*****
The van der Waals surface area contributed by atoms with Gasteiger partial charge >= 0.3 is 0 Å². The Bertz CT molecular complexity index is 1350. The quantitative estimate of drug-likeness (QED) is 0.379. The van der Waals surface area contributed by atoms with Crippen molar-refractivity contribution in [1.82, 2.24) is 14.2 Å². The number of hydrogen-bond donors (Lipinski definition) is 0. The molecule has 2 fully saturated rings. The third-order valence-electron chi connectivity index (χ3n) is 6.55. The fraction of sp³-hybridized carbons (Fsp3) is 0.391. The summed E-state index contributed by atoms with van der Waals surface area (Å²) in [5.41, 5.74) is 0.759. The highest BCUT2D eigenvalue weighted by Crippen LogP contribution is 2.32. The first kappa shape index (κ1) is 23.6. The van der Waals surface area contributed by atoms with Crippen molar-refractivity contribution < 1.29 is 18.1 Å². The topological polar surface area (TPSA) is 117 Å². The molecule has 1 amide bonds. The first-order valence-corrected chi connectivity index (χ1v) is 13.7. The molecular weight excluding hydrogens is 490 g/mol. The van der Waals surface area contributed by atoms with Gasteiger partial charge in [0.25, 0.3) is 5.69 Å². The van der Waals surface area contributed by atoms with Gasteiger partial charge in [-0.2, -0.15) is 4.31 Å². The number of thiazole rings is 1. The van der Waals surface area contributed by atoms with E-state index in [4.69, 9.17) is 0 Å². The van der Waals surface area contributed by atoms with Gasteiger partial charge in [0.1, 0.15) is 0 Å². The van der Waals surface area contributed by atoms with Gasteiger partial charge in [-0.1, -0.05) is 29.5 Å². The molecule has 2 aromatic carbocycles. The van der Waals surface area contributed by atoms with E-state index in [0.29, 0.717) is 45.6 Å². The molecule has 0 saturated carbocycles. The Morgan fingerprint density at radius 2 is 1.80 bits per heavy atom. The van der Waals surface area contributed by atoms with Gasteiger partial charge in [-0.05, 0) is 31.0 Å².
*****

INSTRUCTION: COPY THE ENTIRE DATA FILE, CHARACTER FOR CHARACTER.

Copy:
The van der Waals surface area contributed by atoms with Gasteiger partial charge >= 0.3 is 0 Å². The Bertz CT molecular complexity index is 1350. The quantitative estimate of drug-likeness (QED) is 0.379. The van der Waals surface area contributed by atoms with Crippen molar-refractivity contribution in [1.82, 2.24) is 14.2 Å². The number of hydrogen-bond donors (Lipinski definition) is 0. The molecule has 2 fully saturated rings. The third-order valence-electron chi connectivity index (χ3n) is 6.55. The fraction of sp³-hybridized carbons (Fsp3) is 0.391. The summed E-state index contributed by atoms with van der Waals surface area (Å²) in [5.41, 5.74) is 0.759. The highest BCUT2D eigenvalue weighted by Crippen LogP contribution is 2.32. The first kappa shape index (κ1) is 23.6. The van der Waals surface area contributed by atoms with Crippen molar-refractivity contribution < 1.29 is 18.1 Å². The topological polar surface area (TPSA) is 117 Å². The molecule has 1 amide bonds. The first-order valence-corrected chi connectivity index (χ1v) is 13.7. The molecular weight excluding hydrogens is 490 g/mol. The van der Waals surface area contributed by atoms with Gasteiger partial charge in [0.25, 0.3) is 5.69 Å². The van der Waals surface area contributed by atoms with Gasteiger partial charge in [-0.2, -0.15) is 4.31 Å². The number of thiazole rings is 1. The van der Waals surface area contributed by atoms with E-state index in [4.69, 9.17) is 0 Å². The van der Waals surface area contributed by atoms with Gasteiger partial charge in [0.1, 0.15) is 0 Å². The van der Waals surface area contributed by atoms with Gasteiger partial charge in [-0.1, -0.05) is 29.5 Å². The molecule has 2 aromatic carbocycles. The van der Waals surface area contributed by atoms with E-state index in [0.29, 0.717) is 45.6 Å². The molecule has 0 saturated carbocycles. The Morgan fingerprint density at radius 2 is 1.80 bits per heavy atom. The van der Waals surface area contributed by atoms with Gasteiger partial charge in [-0.05, 0) is 31.0 Å².